Causation, Social Construction, and Relativism

I can feel myself being pulled to the dark side of philosophy through this semester’s classes and readings. I’m starting to think about causality. (mock horror)

In my STS class we just finished reading “The Strong Programme in the Sociology of Knowledge” by David Bloor. Bloor lists four conditions for an explanatory theory of science. It must explain the cause of beliefs, be impartial to the truth or falsity of beliefs, be symmetrical and use the same explanatory framework for true and false beliefs, and be reflexive or capable of being applied to sociology as well as science or any other human knowledge seeking/creating endeavor.

From such tiny seeds spring massive controversies.

The fundamental nut of confusion is what does it really mean to say that a belief is “socially constructed.” The scientific realist balks at the suggestion that science is controlled by the dirty biases of our human intellect. He wants to have a pure science that reaches for the truth no matter the circumstances.

The interesting turn that Bloor makes in his essay is to ask why the philosophers of science are willing to accept an explanation that science seeks after true beliefs when science gets something right, but then turn to socio-political explanations when scientists get something wrong. Shouldn’t there be some kind of symmetry between the two explanations? Isn’t the cause of our success the same as our cause the cause of failure?

Consider evolution. We tell ourselves that Darwin was a brilliant observer of the natural world and thus, the discoverer of evolution. He revealed the truth of the natural world to our eyes. Contrast Lysenko who we say was a puppet of the Soviet political system, a perpetrator of falsehood and politicizer of science.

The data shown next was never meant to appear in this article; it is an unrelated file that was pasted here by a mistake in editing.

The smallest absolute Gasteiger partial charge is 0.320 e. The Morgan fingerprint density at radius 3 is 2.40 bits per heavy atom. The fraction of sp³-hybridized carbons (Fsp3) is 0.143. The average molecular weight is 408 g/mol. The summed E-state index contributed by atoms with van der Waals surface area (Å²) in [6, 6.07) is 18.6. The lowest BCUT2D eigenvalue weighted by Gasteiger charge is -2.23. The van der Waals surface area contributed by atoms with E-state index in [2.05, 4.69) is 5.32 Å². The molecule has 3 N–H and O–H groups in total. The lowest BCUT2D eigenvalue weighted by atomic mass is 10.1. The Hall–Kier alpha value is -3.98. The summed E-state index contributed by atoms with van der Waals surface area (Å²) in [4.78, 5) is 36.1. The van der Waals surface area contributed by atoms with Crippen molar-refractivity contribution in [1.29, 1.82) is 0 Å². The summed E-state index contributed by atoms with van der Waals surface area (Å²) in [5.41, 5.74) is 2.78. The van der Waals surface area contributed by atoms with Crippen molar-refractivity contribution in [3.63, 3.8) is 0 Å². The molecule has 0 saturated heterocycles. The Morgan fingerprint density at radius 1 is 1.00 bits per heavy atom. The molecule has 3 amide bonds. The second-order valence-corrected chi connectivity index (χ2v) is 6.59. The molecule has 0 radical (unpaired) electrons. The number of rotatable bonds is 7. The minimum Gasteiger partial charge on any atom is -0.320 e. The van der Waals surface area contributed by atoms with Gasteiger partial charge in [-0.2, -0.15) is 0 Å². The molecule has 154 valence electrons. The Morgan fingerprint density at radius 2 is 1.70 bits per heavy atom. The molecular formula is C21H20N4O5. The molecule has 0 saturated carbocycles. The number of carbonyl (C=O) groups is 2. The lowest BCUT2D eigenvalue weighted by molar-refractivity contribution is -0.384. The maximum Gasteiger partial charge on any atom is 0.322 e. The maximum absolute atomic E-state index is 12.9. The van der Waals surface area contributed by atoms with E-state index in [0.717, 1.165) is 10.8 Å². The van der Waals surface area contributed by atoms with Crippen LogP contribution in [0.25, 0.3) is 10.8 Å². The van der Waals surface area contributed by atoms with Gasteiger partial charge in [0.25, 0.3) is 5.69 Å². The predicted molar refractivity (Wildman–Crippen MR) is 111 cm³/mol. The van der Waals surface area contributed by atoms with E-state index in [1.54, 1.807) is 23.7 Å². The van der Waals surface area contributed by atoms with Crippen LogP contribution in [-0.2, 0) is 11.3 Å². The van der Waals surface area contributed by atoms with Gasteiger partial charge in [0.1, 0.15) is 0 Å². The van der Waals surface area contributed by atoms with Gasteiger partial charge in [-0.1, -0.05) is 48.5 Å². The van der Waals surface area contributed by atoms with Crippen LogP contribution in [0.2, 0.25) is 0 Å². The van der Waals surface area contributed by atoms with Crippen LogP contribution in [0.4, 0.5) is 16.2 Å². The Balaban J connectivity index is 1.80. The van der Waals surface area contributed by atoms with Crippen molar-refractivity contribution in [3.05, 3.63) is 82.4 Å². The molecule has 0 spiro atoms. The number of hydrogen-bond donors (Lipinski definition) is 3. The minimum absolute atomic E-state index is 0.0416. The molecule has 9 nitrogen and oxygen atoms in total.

Both Darwin and Lysenko, and any other scientist before or since, were embedded in a particular society and time. They had access to particular resources, financial, social, and technological. Don’t all of these things have something to do with whether they succeed or fail?

There’s a fear that if we accept a social explanation for scientific success then we will devalue science. I’m in favor of valuing science much more than we do currently. But still the philosopher in me wants to shake science off of its pedestal. It is as much a human endeavor as any other activity we pursue. There are good reasons to protect this human endeavor from political abuse and good reasons to promote it because it produces new knowledge. Even a socially constructed fact can be believed to be true.

Todd Suomela
Associate Director for Digital Pedagogy & Scholarship Department

My interests include digital scholarship, citizen science, leadership, and communications.